Cedar Cultural Center

When she was 11 years old, Mavis Staples was singing lead for her family gospel/soul/pop group the Staple Singers, whose music not only provided support and inspiration for the Civil Rights Movement but later ascended the charts with nuggets like "Respect Yourself" and "I'll Take You There." Sixty years later, Staples is still going strong, her marvelous, power-packed voice a wonder of growls, cries, and whispers that stir up a lifetime of emotions. After initially struggling to find a solo contemporary niche, Staples returned to her strengths—gospel roots and civil rights standards—and her revived career has soared. This fall's You Are Not Alone, produced by Wilco's Jeff Tweedy, even more specifically returns to the Staple Singers' legacy of spare, sharply focused arrangements of material that blur the lines between gospel, soul, R&B, and pop. Two Tweedy originals—the laid-back but emotionally charged title track and the bluesy, politically charged "Only the Lord Knows"—along with distinctive covers of Randy Newman, Allen Toussaint, and John Fogerty are matched with a handful of trad gospel tunes and a few written by the Staples' late patriarch Pops. Mavis rolls through it all with stylish assurance, her raw energy and uplifting spirit rumbling out of her rich lower register. And she saves perhaps the best for last: a splendid a capella run through the gospel standard "Wonderful Savior" with two backup singers, plus Pops's "All the Way to Heaven," sparked by Rick Holmstrom's Delta blues guitar, celestial harmonies, and gritty call-and-response vocals, Mavis's voice a glowing, resonant force of nature. With Roma di Luna. All ages. $35/$40 at the door. 7 p.m. 416 Cedar Ave. S., Minneapolis; 612.338.2674. —Rick Mason

MONDAY 11.29

Leo Kottke

Guthrie Theater

If turkey, sweet potatoes, and cranberries are dominating every menu in sight, it must be time for Leo Kottke's annual ramble into town for his Thanksgiving week concert, for years his sole concession to hometown fans. Kottke, of course, is an internationally renowned fingerstyle guitarist, long ago a protégé of John Fahey, well established as an eccentric fretboard genius. Mostly instrumental, mostly solo, Kottke's material deftly embraces folk, classical, jazz, and pop, combining with his supreme facility on the instrument and occasional dazzling bursts of speed to create a style that can only be called Kottke-esque. He's even been caught singing from time to time, in a decent baritone that he nonetheless often disparages. And he's notorious for a deadpan, fundamentally surrealist sense of humor frequently illustrated with a reference to waterfowl flatulence, which he's undoubtedly sorely sick of at this late date. Kottke's once prolific recording career has lagged in recent years, but he's also gotten more creative in assembling these turkey toots. This year's guest will be Robert Barto, a master lute player raised in California, long based in Germany, and an expert on Baroque composers, and lutenists Silvius Leopold Weiss and Joachim Bernhard Hagen. Esoteric? Sure, marvelously so. And also great for helping digest yams and dressing. All ages. $38-$43. 7:30 p.m. 818 S. Second Ave., Minneapolis; 612.377.2224. —Rick Mason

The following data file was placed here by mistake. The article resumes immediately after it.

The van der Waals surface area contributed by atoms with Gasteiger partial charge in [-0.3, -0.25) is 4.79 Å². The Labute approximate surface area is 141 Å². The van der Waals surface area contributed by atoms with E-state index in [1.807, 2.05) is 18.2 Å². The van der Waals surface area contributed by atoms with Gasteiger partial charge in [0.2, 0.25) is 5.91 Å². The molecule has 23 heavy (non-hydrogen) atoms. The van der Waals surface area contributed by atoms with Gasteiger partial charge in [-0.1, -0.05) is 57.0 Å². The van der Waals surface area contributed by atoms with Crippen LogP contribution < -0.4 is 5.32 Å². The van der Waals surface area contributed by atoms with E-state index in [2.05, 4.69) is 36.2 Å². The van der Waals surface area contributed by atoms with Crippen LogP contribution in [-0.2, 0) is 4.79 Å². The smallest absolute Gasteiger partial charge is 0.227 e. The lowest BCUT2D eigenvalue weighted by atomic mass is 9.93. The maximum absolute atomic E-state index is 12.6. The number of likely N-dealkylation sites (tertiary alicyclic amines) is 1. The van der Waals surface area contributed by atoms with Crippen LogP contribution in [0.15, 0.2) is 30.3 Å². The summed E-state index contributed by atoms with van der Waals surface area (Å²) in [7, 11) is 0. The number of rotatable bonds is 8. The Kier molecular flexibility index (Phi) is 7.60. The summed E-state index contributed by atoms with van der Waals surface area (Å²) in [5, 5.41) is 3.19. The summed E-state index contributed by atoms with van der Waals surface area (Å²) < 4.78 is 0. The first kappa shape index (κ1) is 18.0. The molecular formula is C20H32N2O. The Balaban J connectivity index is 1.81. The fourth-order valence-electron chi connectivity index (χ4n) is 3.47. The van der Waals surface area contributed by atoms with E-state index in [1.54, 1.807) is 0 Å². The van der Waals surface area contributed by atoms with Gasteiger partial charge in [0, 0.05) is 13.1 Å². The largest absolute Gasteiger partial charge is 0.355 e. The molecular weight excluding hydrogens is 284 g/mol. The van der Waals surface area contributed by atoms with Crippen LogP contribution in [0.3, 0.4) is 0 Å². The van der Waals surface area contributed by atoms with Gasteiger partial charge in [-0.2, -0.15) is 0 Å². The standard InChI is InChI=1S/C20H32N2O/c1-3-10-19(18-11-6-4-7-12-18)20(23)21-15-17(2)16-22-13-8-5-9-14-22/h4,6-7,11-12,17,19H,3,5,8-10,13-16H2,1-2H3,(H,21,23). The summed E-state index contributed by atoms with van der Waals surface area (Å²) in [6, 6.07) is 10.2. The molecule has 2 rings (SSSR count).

Christmas with the Aaron Neville Quintet

Dakota Jazz Club

Aaron Neville ranks right up there among the myriad singular phenomena of New Orleans music. Taking just one facet of his many talents, Neville is a spectacular soul and gospel singer, his utterly unique fluttery delivery and impossibly airy, soaring falsetto both instantly recognizable and impossible for anyone else to even approximate. Then there's always the stark contrast between the gossamer delicacy of Neville's voice and his bulging muscles and the knife tattoo on his cheek. At New Orleans's annual Jazz Fest, Aaron's other band, the equally iconic Neville Brothers, typically close out the entire affair on one of the main stages. But, usually unannounced, Aaron invariably shows up at the Gospel Tent to sing with friends like the Zion Harmonizers. And it's gospel that's the focus of his wondrous new album, I Know I've Been Changed: a dozen standards kicked off by Sam Cooke's "Stand By Me," produced by studio ace Joe Henry and featuring piano from fellow NOLA icon Allen Toussaint, who produced Aaron's first recording session in 1960. A few of those tunes might make it into the Dakota set, as well as Aaron's solo nugget "Tell It Like It Is," but the emphasis will be on Christmas, which Aaron has done up superbly on a couple of holiday discs, running the gamut from pop to spiritual. And the band should be great too, led by brother Charles Neville and his sinuous jazz sax. $55-$90. 7 p.m. 1010 Nicollet Mall, Minneapolis; 612.332.1010. Also Wednesday —Rick Mason